Deference for Human Rights

The UN Human Rights commission has distinguished individual and communities “right to life, right not to be subjected to torture, arbitrary arrest and imprisonment, the rights to freedom of expression, assembly and association”. In the Indonesian Human Rights records of the last 15 years, a spate of unlawful murders perpetrated by Indonesian military and paramilitary forces particularly in the conflict areas of Aceh and West Papua province pervade.

Summary executions occur in the East Timor areas while continuing struggles in the Aceh provinces “see killings that had rarely seen the light of any investigation let alone holding the murderers accountable for the crimes committed”. In the light of Human Rights protocols and policies, Indonesia’s summary of violations calls for intervening measures that the entire world should act on. Summary executions in the early 90’s continued to “take place in the East Timor Areas where between 75-100 people are believed to have been shot dead when Indonesian security forces opened fire” in the midst of a peaceful rally near the capital of Dili.

It was in fact originally and innocently started as a memorial mass held for a young boy killed by Indonesian forces which soon evolved into a political demonstration supporting independence of East Timor. Hundred of troops opened fire in the cemetery as attendees started to place flowers in the boy’s grave, “killing at least 19 military troops when the Timorese retaliated”. No official records of Timorese death were revealed but a “foreign journalist was killed and American journalists were injured as a consequence”.

After international pressure to conduct an investigation, Suharto regime established a commission that no sooner blamed the marchers for instigating violence. More than 280 people suspected of participation were held in custody which gave a domino effect to a “subsequent protest by East Timorese students in Jakarta”. A spate of unlawful detention occurred against East Timor students and supporters “in the initial political demonstration and the student rally in Jakarta as forty-two and twenty-one remained in custody with the Indonesian police by year-end 1991”.

Estimation of people killed due to the ongoing conflicts in 1991 could not release any official tally as the Indonesian authorities tried their best to keep the spate of killing unsupported by evidence. Members of an Asia Watch Team however became “witnesses to the massive propaganda practiced by the military in order to instigate Muslims in East Timor to kill the guerilla/rebel forces themselves”. Disappearance which remained undocumented throughout the years by the government still grew in number as relatives reported how their loved ones were apprehended by the police and military and taken into custody.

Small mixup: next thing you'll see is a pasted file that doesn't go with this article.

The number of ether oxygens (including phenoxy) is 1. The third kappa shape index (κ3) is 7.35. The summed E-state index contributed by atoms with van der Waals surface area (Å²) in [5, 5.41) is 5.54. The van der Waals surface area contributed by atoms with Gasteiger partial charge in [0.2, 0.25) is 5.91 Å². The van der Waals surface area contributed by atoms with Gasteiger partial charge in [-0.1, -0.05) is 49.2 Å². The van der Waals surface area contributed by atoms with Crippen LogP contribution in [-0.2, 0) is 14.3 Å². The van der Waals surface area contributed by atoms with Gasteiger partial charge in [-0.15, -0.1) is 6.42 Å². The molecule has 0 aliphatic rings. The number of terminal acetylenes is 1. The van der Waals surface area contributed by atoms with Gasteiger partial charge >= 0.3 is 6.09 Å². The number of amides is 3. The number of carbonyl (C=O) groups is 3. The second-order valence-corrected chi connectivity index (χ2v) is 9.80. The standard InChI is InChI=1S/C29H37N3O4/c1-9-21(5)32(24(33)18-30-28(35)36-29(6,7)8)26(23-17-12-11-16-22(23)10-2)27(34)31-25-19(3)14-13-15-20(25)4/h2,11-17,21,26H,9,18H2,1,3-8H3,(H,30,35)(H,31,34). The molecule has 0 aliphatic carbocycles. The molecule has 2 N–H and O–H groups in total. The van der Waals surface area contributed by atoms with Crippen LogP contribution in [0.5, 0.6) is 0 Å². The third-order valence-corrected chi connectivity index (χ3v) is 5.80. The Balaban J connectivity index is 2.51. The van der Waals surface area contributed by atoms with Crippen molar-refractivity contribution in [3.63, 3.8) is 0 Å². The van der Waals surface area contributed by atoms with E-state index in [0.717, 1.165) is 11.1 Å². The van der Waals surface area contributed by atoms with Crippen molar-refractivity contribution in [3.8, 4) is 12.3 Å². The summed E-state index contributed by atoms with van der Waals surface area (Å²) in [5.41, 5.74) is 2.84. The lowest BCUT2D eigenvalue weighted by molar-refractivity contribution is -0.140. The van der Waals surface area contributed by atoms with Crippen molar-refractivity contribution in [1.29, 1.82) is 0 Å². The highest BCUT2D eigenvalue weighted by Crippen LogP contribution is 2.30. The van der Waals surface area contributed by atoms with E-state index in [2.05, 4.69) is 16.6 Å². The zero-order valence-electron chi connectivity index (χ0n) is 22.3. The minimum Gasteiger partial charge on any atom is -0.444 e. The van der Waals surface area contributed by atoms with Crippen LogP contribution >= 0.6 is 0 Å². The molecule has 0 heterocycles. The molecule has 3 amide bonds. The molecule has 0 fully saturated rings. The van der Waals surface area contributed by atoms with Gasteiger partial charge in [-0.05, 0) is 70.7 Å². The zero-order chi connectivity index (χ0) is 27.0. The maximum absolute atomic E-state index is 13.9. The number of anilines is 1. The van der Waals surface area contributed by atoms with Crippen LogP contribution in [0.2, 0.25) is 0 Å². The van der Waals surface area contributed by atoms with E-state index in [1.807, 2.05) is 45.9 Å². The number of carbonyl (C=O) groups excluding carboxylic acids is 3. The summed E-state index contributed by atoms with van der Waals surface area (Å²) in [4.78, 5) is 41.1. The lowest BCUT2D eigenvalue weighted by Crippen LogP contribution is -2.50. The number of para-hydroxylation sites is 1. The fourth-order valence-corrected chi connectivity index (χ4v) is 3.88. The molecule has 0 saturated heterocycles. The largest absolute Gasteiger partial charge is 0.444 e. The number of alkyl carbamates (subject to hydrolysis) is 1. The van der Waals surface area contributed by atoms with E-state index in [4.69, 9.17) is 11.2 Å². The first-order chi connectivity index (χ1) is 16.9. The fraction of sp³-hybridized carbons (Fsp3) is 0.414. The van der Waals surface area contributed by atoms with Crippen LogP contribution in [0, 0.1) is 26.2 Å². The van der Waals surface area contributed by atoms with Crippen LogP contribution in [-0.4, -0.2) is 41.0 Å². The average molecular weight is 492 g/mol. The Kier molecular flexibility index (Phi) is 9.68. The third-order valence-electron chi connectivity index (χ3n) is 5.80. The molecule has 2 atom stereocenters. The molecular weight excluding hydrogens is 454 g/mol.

In Aceh and on the Northern tip of Sumatra, persons detained for rebellion as freedom fighter’s stance of Aceh Merdeka or Free Aceh Movement were visited by humanitarian organizations that was soon blocked by the military. Apparently, the military and authorities thought it best that their identities or evidence of violence remain unsupported by evidence. Trials of the supporters for the Aceh Merdeka “faced coerced confessions while defense lawyers were warned against spirited defense favoring their clients”.

Those that the government possessed sufficient reasons to convict were brought to trial while hundreds languished in military detention camps. Although “623 jailed joint supporters were released between 1990 and 1991 having spent at least 6 months in jail”,  they were all forced to take loyalty oaths to the Indonesian government. In Papua, “Melkianus Salosa, a leader of the Free Papua Movement was found dead by the Indonesian military on August, 1991”.

According to Indonesian authorities, Salosa had “escaped in August 4 from military detention”  and the military tracked him down to his hide-out in Irian Jaya. Continuous disappearance occurred and deaths happened as a result of torture. Indonesians who were also accused of subversion faced heavier penalties. Four Indonesian men “distributing T-shirts bearing the flag of Melanesia were given prison sentences”  of more than 9 years each.

An Indonesian poet was jailed after “writing how Muhammad came eleventh in the poll after President Suharto, Saddam Hussien and a rock singer”. Critics of President Suharto also faced subversion charges while Indonesians critical of the Suharto regime on foreign soil were blacklisted. For political reasons, many were likewise banned from leaving or entering the country which heightened criticisms against Indonesian policies. The “mainstream press was likewise subjected to random checking”  as proofing of published materials further enhanced an Indonesian road to subversion.